Contents

Morten's Journey

Update item information
Title Saga of the Sanpitch Vol 22
Subject Pioneers
Description Stories and poems about early Southern Utah Pioneer
Publisher Snow College
Date 1990
Type Text
Format image/jpeg
Language eng
Rights Management Snow College
Holding Institution Snow College
ARK ark:/87278/s6k64g79
Setname snowc_sts
Date Created 2005-03-01
Date Modified 2005-03-01
ID 323884
Reference URL https://collections.lib.utah.edu/ark:/87278/s6k64g79

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Title Morten's Journey
Description ship, the Ben,i'v\Ti Adgms. The passengers furnished their own beds and bedding and their own cooking utensils, a boiler, a saucepan, a frying pan, a tin plate, tin dish, a knife, fork, spoon and a large vessel for holding water. Morten and Jens were berthed in the fore part of the vessel with the other unmarried nale passengers, which was separated from the rest of the passengers by a strong bulkhead. For the first time in his life Morten was glad that he was not a taller man. His berth wa3 a little less than 6 feet long and about a foot and a half wide. Some of the men could not stretch out full length while sleeping for the entire voyage. To a man used to open skies and fresh air, the confinement below deck was hard to get used to as were the smells. The odor of tar was pervasive, but vomit, urine, and sweaty bodies were more unpleasant. Morten spent as much time as he could on deck watching the stretch of the grey Atlantic under the grey skies. The passage was long but fairly pleasant. The Benjamin Adams reached Hew Orleans on the 22nd of March. Sight people were buried at sea, six of them youngsters. Two children had been bom and nine couples had been married. One of these was a young Swedish man naned Anders Vilhelm './inberg, who had bunked near Morten before the marriage ceremony. On arriving at Hew Orleans, the emigrants were met iij an agent of the church iifho procured passage upriver. They left the brawling culture shock of Hew Orleans on March 25th aboard the steamboat L. H. Kennet and arrived at St* Louis on the Jrd or April, The nine days aboard the steamboat were a nightmare. The river was very low and passage was slow. Many of the Scandinavians suffered from the heat, which was already intense, and cholera broke out. Fourteen people died during the short passage, florten and his cousins uere spared, but they saw friends become feverish, begin to vomit and purge and die, sometimes within a few hour3 of the onslaught of the disease. Morten spent as inuch time as he could on deck but everyone 81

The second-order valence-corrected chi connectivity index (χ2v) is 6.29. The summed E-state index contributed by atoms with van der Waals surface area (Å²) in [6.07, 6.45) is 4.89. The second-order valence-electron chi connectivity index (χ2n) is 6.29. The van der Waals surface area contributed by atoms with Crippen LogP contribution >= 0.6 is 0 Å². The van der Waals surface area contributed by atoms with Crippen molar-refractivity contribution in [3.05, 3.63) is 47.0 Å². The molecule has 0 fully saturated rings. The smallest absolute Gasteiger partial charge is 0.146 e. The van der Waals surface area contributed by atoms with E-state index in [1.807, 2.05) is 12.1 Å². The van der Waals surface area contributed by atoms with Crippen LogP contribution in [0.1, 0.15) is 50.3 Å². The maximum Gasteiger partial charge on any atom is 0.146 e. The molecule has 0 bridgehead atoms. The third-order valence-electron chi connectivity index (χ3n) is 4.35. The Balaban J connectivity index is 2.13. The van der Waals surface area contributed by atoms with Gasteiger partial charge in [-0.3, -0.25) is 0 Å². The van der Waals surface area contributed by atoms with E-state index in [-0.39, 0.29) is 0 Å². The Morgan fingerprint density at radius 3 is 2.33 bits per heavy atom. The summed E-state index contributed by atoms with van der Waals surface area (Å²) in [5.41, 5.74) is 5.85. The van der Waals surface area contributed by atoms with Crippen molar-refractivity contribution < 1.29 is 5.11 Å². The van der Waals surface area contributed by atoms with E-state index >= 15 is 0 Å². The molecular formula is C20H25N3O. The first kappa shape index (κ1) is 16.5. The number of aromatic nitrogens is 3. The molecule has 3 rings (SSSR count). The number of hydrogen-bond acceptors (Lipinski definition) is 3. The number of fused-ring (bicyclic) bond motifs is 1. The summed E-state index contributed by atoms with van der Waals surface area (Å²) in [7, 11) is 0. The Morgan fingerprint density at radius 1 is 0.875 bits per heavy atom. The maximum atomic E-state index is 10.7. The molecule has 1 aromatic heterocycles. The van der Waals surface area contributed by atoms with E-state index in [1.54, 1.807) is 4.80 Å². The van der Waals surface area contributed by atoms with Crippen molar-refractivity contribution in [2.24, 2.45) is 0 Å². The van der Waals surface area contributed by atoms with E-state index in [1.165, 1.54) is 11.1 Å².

Format image/jpeg
Identifier 094_Morten's Journey.jpg
Source Saga of the Sanpitch Vol 22
Setname snowc_sts
Date Created 2005-02-23
Date Modified 2005-02-23
ID 323815
Reference URL https://collections.lib.utah.edu/ark:/87278/s6k64g79/323815